All people handling livestock, be they owners, managers, employees or contractors, have an ethical and legal Duty of Care to animals in their care. Australian state and territory laws may vary a little, but are all based on optimising welfare outcomes in animals and preventing cruelty. For example, if you have an animal that is unable to rise, it is incumbent on you to either call a veterinarian to treat the animal on that same day, or to humanely euthanise the animal on that day. It is not an option to leave the animal untreated.
Historically, use of a firearm was the method of choice for rapidly inducing irreversible unconsciousness and death in livestock. Firearms use and storage are stricly licensed in all states of Australia. On the other hand, penetrating captive bolt devices are now more readily available, relatively cheap and do not require licensing or special storage [exceptions are in Tasmania (need firearms licence/exemption to purchase activators) and Western Australia (require licence and special storage)]. [Note: using a knife to sever blood vessels in the neck to euthanise a camelid does not rapidly induce irreversible unconsciousness and may only be used in absolute emergency when no humane method is available.]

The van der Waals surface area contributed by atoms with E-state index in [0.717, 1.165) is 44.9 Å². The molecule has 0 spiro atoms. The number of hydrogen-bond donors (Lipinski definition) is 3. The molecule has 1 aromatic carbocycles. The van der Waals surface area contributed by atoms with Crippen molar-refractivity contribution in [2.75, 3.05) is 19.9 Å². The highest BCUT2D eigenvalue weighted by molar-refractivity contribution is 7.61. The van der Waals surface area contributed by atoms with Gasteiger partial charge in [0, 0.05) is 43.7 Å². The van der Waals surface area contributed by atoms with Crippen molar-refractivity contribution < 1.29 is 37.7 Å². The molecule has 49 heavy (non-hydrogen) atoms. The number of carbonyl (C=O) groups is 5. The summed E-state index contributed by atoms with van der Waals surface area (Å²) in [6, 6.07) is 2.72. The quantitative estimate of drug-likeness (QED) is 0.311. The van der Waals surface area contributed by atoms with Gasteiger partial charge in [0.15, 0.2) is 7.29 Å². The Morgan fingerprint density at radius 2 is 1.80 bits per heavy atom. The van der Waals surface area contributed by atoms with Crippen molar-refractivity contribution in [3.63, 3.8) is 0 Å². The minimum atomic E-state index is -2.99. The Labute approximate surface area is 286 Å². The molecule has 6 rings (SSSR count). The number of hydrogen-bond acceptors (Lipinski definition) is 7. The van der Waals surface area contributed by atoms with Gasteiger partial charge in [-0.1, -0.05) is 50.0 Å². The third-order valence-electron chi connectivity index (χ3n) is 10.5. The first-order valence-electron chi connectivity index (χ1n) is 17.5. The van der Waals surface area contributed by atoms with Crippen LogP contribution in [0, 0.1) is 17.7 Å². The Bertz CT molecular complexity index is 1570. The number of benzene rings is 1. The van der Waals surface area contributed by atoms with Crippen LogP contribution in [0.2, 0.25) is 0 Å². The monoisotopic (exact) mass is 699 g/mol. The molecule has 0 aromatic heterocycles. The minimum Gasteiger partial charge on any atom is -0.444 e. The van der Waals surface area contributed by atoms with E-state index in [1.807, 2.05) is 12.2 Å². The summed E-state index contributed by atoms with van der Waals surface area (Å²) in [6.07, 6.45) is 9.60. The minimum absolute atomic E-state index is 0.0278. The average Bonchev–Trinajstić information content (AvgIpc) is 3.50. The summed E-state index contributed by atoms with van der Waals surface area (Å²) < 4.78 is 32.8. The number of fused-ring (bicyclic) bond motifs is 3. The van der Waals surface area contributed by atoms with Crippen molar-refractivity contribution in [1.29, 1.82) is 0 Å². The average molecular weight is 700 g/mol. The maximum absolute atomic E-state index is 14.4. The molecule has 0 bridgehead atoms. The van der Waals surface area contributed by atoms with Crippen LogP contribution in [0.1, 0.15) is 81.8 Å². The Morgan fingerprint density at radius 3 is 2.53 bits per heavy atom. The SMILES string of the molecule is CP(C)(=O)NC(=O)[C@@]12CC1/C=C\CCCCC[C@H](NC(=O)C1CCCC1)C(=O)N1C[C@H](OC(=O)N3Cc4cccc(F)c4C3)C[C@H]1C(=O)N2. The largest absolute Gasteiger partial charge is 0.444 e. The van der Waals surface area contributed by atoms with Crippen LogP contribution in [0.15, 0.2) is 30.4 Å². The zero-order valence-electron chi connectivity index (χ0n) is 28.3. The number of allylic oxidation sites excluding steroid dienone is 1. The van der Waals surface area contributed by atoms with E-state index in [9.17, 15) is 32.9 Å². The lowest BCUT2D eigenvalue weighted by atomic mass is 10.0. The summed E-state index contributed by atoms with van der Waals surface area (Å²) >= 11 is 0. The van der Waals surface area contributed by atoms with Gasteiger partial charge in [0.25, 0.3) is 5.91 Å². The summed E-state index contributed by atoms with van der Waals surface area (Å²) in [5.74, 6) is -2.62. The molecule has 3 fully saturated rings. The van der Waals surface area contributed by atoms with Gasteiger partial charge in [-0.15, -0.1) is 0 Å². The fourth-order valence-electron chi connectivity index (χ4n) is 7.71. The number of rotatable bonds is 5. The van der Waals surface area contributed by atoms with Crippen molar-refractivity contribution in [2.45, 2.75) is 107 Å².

You can read more about use of penetrating captive bolts here. Cria Genesis is currently offering courses in your district using the methods of veterinarian, Dr Tristan Jubb, to demonstrate how and when to use the Blitz-Kerner model of penetrating captive bolt in camelids. A theory session is followed by a practical session, where registrants are instructed how to handle, discharge and maintain the captive bolt.
Course participants have rated the training very highly. If you are interested in hosting and/or attending one of these courses, please contact Cria Genesis here. Each course is strictly limited to 8 registrants.